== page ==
Ohio’s new law regulating payday lending is an important advance, but the church plays a vital role in helping people who often become casualties of the predatory industry, Southern Baptist pastor David Gray says.
Photo by Jack Kwok
Ohio's new law regulating payday lending is an important advance, but the church plays a vital role in helping people who often become casualties of the predatory industry, Southern Baptist pastor David Gray says.
Gov. John Kasich signed into law July 30 what some advocates have described as a model for the country in addressing abuses by lenders who often draw poor people into a debt trap by charging exorbitant, and often misleading, interest rates.
In the industry, a lender may portray an interest rate as 15 percent, but it actually is only for a two-week period until a person’s next payday. The annual interest rate in payday lending typically is about 400 percent, making it extremely difficult for a borrower to repay the loan.
The new Ohio measure says a loan of no more than $1,000 can be made for 30 days to two months, but a loan for less than 90 days cannot surpass a monthly payment of more than seven percent of a borrower’s net income per month, according to The Columbus (Ohio) Dispatch. The interest rate is capped at 28 percent, while a monthly maintenance fee cannot be more than 10 percent or $30, whichever is less, The Dispatch reported.
Gray – pastor of First Baptist Church of Garrettsville and a former president of the State Convention of Baptists in Ohio – described the law as “a good first step. It really is because people were being taken advantage of in amazing and sad ways.”
The Fairness in Lending Act is “the beginning of an answer,” but the real “answer is with the church speaking to its people and teaching them how to not fall into the trap that payday lenders give,” Gray told Baptist Press in a phone interview. “You know, easy money is never easy. And that’s really the great challenge that we have – that a person thinks they’re solving a problem and they go about it in a short-term way. And that short-term way is extremely destructive, and so it makes for opportunists to really get ahold of a community.”
Jack Helton, executive director of The Ohio Baptist Foundation, told BP in written comments, “Anytime institutional lending legislation can provide assistance in helping a consumer deal with the stress of financial difficulties, and do so by providing opportunities for them to seek equitable financial solutions that are beneficial to them and their families, and encompass a fair and reasonable profit for the lending institution that does not include greed, that legislation should be enacted, promoted and championed. I believe this legislation accomplishes that!”
The Southern Baptist Ethics & Religious Liberty Commission (ERLC) has joined in recent years with other organizations to call for federal legislation to address the predatory nature of payday lending. As part of its 2018 legislative agenda, the ERLC has urged Congress to extend to all Americans an annual percentage rate cap of 36 percent, a limit now in effect for military service members.
Daniel Patterson, the ERLC’s vice president for operations and chief of staff, called the Ohio law “a good and reasonable development designed to curb some of the grossest excesses of an industry that has shown itself time and time again to be predatory.”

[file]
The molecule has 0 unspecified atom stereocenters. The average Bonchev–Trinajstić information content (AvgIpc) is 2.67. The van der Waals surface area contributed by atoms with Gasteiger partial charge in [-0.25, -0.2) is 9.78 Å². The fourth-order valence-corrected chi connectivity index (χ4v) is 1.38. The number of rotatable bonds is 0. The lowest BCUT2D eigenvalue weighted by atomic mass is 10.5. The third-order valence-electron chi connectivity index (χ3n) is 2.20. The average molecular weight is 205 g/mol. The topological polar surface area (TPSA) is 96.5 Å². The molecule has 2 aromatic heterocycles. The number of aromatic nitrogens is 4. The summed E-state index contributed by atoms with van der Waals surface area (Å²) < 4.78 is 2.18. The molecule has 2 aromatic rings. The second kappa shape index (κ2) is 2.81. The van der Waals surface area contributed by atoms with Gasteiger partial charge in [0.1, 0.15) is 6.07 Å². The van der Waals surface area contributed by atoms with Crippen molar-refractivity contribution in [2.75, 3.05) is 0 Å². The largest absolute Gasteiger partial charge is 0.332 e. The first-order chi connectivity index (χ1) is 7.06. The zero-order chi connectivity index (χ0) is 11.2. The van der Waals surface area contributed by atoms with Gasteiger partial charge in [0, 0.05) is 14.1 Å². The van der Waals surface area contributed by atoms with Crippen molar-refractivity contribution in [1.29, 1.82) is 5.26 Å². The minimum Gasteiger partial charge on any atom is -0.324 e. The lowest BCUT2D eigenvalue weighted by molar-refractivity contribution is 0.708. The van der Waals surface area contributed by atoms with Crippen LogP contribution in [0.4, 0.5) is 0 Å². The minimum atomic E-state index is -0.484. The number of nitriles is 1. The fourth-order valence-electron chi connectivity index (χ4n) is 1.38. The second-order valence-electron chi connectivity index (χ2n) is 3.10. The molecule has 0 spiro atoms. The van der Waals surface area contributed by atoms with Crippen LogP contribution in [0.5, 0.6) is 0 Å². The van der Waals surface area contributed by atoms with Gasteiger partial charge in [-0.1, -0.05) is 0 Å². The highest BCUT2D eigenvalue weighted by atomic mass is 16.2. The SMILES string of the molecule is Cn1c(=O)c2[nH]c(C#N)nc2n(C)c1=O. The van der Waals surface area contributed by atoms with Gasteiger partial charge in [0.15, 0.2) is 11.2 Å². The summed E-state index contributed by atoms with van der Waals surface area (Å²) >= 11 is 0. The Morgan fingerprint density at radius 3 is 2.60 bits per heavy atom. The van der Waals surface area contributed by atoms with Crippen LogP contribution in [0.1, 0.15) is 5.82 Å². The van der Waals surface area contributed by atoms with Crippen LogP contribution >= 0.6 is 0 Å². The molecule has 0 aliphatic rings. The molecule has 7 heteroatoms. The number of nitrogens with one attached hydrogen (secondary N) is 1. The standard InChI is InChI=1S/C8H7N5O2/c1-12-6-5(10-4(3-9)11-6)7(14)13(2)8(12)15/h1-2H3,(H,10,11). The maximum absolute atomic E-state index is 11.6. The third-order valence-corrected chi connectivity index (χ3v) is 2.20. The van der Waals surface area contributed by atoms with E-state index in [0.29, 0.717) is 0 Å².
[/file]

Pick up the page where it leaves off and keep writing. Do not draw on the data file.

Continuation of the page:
“The payday lending industry targets the poor, traps families in cycles of debt and reaps devastation in communities around the country,” Patterson told BP in a written statement. “As Christians, we’re instructed to care for the poor both individually and also about structures that oppress those made in the image of God. I hope more states follow Ohio’s lead here.”
The Southern Baptist Convention addressed the predatory loan industry in a resolution adopted by messengers during its 2014 annual meeting. The resolution denounced predatory payday lending, called for the adoption of just government policies to end the practice and urged churches to provide training in financial stewardship.
First Baptist Church of Garrettsville is part of the Steel Valley Baptist Association, which covers more than 4,000 square miles in Northeast Ohio and includes a church in Western Pennsylvania. The church he pastors is in a rural area 40 minutes west of Youngstown, and its fiscally conservative congregation is not affected by payday lending, Gray said.
Payday lending “affects our associational greatly,” however, Gray told BP. Youngstown is the United States’ most economically distressed small or mid-sized city, according to a 2017 report by the Economic Innovation Group.
Payday lending is “definitely an industry that takes advantage of places where the poverty rate is high, where unemployment’s high … and where the people have not been taught wise, money-handling principles,” he said.
“It’s a great place for the church to be able to step into the community and offer good, solid teaching on good money management principles. That will do as much as anything to abate the problem.”
Gray told BP, “If we’re going to be successful in penetrating poverty-stricken areas, if we’re going to be successful in touching people where they really live, then we are going to have to be able to help them to solve some of these real problems they have.
“We have to enter in as a part of the process of bringing the gospel,” he said. “We need to also show that Christ brings solutions as well.”
(EDITOR’S NOTE – Tom Strode is Washington bureau chief for Baptist Press. Reprinted from Baptist Press, baptistpress.com, news service of the Southern Baptist Convention.)